This is much less toxic for the environment. You use electricity instead of burning through coke for the steel making process, and you reprocess used scrap steel. So good, no?
The Move to EAF: Demand for Electrodes
The Chinese started to move to it, because of the focus on lower pollution. More EAF plants have been coming along. And then, with the lower Chinese steel production, even mothballed plants in other countries – mostly EAF based – were restarting again.
The demand for electrodes increased after 2017 and is continuing to increase now. China used to manufacture a lot of electrodes too. But even that – it is also a polluting activity – has been reduced due to the new anti-pollution drive, where factories have been asked to shut or move away from cities. According to Platts, 30% of China’s electrode capacity has been shut.
The price of electrodes has increased over 3x – from $2,000 a ton, to $6,000 a ton on average, with spot prices exceeding even $25,000 a ton in some circumstances.
No wonder then that companies like HEG and Graphite are making ridiculously high margins. Graphite grew earnings by 464% in Q2 to Rs. 90 cr. , while HEG had a profit of 113 cr. in the quarter (it made losses last year). And these are among to top producers in the world.
The problem: Not enough capacity? And Rising Input Costs.
Graphite electrodes have concentrated carbon. And thus, need a pure source of carbon, which is in the form of needle coke. Needle coke is a purer form of pet-coke, and is mostly imported, again from China, or from a few producers around the world. It forms about 44% of the cost of making a graphite electrode.
Needle coke prices to are up 10x to 20x in the year. Some of it is the rising demand from electrode makers, but also because needle code is great for the manufacturing of Li-Ion batteries, where demand has also increased.
A rise in needle coke prices can be big enough to crimp margins.
And then, capacity isn’t exactly increasing. Apparently the last time a big company got into electrode making was 1977. The current players are just getting bigger. However, Graphite and HEG are running at around 80% to 90% capacity utilization, and so have only a small increase in utilization possible.
A steel plant runs through a 2 ton graphite electrode in 10 hours. And per ton of steel, you need 2 kg of electrode; a million tons of steel will need about 2000 tons of electrodes. Current world capacities – around 730,000 tons of Graphite Electrodes – can satisfy about 400 million tons of EAF produced steel, around 26% of current world production.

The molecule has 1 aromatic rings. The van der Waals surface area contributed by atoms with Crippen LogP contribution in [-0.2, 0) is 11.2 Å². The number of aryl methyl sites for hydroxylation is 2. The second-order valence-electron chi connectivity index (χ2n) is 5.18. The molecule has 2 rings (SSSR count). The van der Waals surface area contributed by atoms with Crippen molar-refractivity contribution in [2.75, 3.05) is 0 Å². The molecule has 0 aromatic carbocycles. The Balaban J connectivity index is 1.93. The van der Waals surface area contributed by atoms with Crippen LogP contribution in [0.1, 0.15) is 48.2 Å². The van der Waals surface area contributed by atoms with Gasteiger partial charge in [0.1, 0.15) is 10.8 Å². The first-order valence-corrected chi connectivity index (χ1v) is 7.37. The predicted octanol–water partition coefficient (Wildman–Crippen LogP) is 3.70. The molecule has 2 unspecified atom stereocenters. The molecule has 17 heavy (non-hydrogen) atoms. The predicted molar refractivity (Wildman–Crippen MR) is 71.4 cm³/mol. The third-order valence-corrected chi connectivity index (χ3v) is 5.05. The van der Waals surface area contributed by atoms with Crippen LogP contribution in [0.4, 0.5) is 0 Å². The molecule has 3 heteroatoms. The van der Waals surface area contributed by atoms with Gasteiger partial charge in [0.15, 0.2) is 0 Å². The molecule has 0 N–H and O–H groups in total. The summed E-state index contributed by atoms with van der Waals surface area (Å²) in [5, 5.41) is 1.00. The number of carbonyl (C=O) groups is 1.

This is the world electrode capacity right now. At 100% utilization. If more EAF mills come online, capacities need to increase – but they will take one or two years, apparently, to build in new electrode plants.
The Opportunity: Contracts Signed In Advance
Only 2% of the cost of steel will be electrode costs. Most of the contracts are made in advance, typically annual contracts. So much of the capacity in Graphite and HEG would have been absorbed by pre-set contracts – so they have to deliver at the preset rate, regardless of current prices.
But the contracts are being renegotiated now. Contracts are moving to quarterly or six-monthly ranges, and some producers are putting in clauses for increases if needle coke prices rise.
New contracts mean that in the next year, capacity utilization at 80%+ will still mean a massive increase in revenues, and if needle coke pricing remains stable, equal or higher margins.
The companies are quite confident that the situation will last another two years.
Even upstream companies are seeing the benefit, like Rain Industries and Goa Carbon who manufacture Calcined Pet-Coke, a raw material for (some) electrodes.
But How Much Can Profits Grow?
HEG has a capacity of 80,000 tons. Assuming 90% utilization – 72,000 tons – and a price of $6,000 per tonne, and a price of Rs. 65 to a dollar, Rs. 2800 cr. in revenue.
They’ve made a ludicrous 30% profit after tax on it. But let’s assume a more reasonable 20% and we should see a profit of Rs. 560 cr.